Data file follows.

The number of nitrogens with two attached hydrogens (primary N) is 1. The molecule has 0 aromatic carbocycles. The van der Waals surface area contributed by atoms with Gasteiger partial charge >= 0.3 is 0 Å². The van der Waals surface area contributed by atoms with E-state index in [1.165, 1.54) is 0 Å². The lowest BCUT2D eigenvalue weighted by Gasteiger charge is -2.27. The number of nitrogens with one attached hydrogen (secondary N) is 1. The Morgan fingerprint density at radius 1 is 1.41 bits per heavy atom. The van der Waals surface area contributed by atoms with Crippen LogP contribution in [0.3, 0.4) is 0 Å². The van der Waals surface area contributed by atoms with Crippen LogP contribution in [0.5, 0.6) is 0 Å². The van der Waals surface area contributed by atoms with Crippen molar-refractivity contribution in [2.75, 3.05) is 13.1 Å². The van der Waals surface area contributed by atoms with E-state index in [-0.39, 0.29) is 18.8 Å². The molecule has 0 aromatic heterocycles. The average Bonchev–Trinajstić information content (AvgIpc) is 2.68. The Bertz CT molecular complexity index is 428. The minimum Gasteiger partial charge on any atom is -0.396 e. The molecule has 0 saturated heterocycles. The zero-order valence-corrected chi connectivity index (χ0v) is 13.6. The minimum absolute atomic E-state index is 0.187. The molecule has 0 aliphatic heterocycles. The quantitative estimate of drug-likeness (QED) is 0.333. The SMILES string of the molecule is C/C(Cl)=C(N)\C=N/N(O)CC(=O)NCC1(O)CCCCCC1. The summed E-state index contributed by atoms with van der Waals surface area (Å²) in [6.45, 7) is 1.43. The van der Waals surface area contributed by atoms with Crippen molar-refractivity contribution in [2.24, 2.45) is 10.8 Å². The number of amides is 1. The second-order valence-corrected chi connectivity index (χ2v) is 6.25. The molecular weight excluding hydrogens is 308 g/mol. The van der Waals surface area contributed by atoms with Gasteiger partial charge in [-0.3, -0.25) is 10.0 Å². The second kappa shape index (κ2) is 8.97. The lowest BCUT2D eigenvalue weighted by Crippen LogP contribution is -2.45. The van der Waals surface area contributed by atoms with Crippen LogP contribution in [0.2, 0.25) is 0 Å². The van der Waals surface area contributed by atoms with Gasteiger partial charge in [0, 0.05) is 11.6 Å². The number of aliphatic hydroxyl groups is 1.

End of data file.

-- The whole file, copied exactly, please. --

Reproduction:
The number of nitrogens with two attached hydrogens (primary N) is 1. The molecule has 0 aromatic carbocycles. The van der Waals surface area contributed by atoms with Gasteiger partial charge >= 0.3 is 0 Å². The van der Waals surface area contributed by atoms with E-state index in [1.165, 1.54) is 0 Å². The lowest BCUT2D eigenvalue weighted by Gasteiger charge is -2.27. The number of nitrogens with one attached hydrogen (secondary N) is 1. The Morgan fingerprint density at radius 1 is 1.41 bits per heavy atom. The van der Waals surface area contributed by atoms with Crippen LogP contribution in [0.3, 0.4) is 0 Å². The van der Waals surface area contributed by atoms with Crippen LogP contribution in [0.5, 0.6) is 0 Å². The van der Waals surface area contributed by atoms with Crippen molar-refractivity contribution in [2.75, 3.05) is 13.1 Å². The van der Waals surface area contributed by atoms with E-state index in [-0.39, 0.29) is 18.8 Å². The molecule has 0 aromatic heterocycles. The average Bonchev–Trinajstić information content (AvgIpc) is 2.68. The Bertz CT molecular complexity index is 428. The minimum Gasteiger partial charge on any atom is -0.396 e. The molecule has 0 saturated heterocycles. The zero-order valence-corrected chi connectivity index (χ0v) is 13.6. The minimum absolute atomic E-state index is 0.187. The molecule has 0 aliphatic heterocycles. The quantitative estimate of drug-likeness (QED) is 0.333. The SMILES string of the molecule is C/C(Cl)=C(N)\C=N/N(O)CC(=O)NCC1(O)CCCCCC1. The summed E-state index contributed by atoms with van der Waals surface area (Å²) in [6.45, 7) is 1.43. The van der Waals surface area contributed by atoms with Crippen molar-refractivity contribution in [2.24, 2.45) is 10.8 Å². The number of amides is 1. The second-order valence-corrected chi connectivity index (χ2v) is 6.25. The molecular weight excluding hydrogens is 308 g/mol. The van der Waals surface area contributed by atoms with Gasteiger partial charge in [-0.3, -0.25) is 10.0 Å². The second kappa shape index (κ2) is 8.97. The lowest BCUT2D eigenvalue weighted by Crippen LogP contribution is -2.45. The van der Waals surface area contributed by atoms with Crippen LogP contribution in [0.2, 0.25) is 0 Å². The van der Waals surface area contributed by atoms with Gasteiger partial charge in [0, 0.05) is 11.6 Å². The number of aliphatic hydroxyl groups is 1.